Tuesday, 29 January 2013

Chip's Garden

I've just been potting up seeds of several varieties of heritage sweet pea. It's not a big job, but a symbolic one, marking the end of the solstitial hibernation and the beginning of the garden year, and giving me a reason to look forward rather than back. Sweet peas are important, too. Terry Pizzey, Chip's neighbour when she first moved to Bristol in 1987, taught her the cordon method, and, although we long since abandoned that as a little too much like hard work and formality – despite the wonderful results – we always grew sweet peas, always for the fragrance, but after he died in 1997, also in memory of him. He provided Chip with the first benign father figure she ever had.

Chip with her first crop of cordon sweet peas, Mangotsfield 1988
I was never even nominally in charge of a garden until Chip and I took on our first house together, in Oldland Common on the outskirts of Bristol, but Chip was an old hand, complete with dirt under the nails. Her mother and her mother's mother had taught her that for Marriott women, happiness came with their heads in a bed and arses in the air. Her keenness drew me in, particularly once I realised the joy of pond-making and wildlife gardening, and, although I can never quite shake off the feeling that I'm something of an imposter, sustained by flukes, gardening has become an important creative outlet for me over the last few years. It also became a place to heal myself with the simple peasant pleasures of plunging my hands into the soil, of delving and lifting and cutting and shaping, of wrestling with tap roots and conversing with worms.

The first thing we did in the front garden at Oldland was to put in a curved path and crowd in the cottage garden planting

Because Chip suffered from ME for the last 25 years or so of her life, I did most of the grunt work – and hence the design, which was always done on the fly – but she continued to set the agenda and strategy, to choose (most of) the plants and do the sowing and pricking out and potting on and other delicate and essentially sedentary tasks, and now I'm going to have to be head gardener for the first time in my life. And, of course, as I made the current garden entirely for Chip and in her image, I'm going to have to find a new way to share it, as there's no point in creating something for an audience of me, which is why I'm starting this blog.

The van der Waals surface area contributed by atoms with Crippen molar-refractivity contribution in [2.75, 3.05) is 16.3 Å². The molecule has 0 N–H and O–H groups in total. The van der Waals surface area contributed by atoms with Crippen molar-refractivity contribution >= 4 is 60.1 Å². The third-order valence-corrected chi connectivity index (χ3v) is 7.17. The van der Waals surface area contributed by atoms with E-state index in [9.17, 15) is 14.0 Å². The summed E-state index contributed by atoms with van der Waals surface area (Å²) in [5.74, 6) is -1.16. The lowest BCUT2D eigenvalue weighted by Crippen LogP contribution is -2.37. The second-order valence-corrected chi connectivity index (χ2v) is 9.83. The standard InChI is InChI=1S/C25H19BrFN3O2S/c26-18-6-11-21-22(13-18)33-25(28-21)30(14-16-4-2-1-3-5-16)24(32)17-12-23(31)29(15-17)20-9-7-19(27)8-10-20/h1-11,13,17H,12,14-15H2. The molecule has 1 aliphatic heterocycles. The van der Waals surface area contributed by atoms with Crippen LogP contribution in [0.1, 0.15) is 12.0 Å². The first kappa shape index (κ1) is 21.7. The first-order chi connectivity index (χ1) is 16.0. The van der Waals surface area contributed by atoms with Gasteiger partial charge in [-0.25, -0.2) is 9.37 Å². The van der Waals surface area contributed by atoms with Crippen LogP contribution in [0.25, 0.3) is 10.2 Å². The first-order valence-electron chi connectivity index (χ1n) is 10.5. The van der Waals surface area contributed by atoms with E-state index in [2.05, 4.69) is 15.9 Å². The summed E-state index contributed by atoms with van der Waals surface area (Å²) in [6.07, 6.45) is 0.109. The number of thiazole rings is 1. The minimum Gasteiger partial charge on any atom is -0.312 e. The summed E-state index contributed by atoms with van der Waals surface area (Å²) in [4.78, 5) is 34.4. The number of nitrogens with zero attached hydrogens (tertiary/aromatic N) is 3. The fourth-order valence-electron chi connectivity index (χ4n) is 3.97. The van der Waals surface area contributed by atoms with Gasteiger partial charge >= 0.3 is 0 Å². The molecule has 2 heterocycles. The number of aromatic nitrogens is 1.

We made a total of three gardens together; the one in Oldland took 15 years, and the next, in a village on the Somerset Levels where we were constrained by landlords from really letting rip, five years. I'm sure to return to them later. We moved to this house in Devon in August 2010.  In part because I had already had experience in landscaping for wildlife, but also because I felt there was a real imperative to get the place up together (we were in our sixties and considered this a last shot at making a garden together), I immediately set about transforming what was essentially a grassy slope that wrapped itself around the side and back of the house, and succeeded beyond my wildest dreams in creating a place ahum with insects and betwittered by birds, where Chip and I, between bouts of gardeners' twitch, lolled and blissed away every halfway sunny day of her last two summners.

The garden just before we moved in in 2010, from the north-west corner
from a similar angle in July 2011

and in May 2012
And now the challenge, 'aided' by the enthusiastic diggery of my Jack Russell, is to keep the momentum going and bring it to maturity.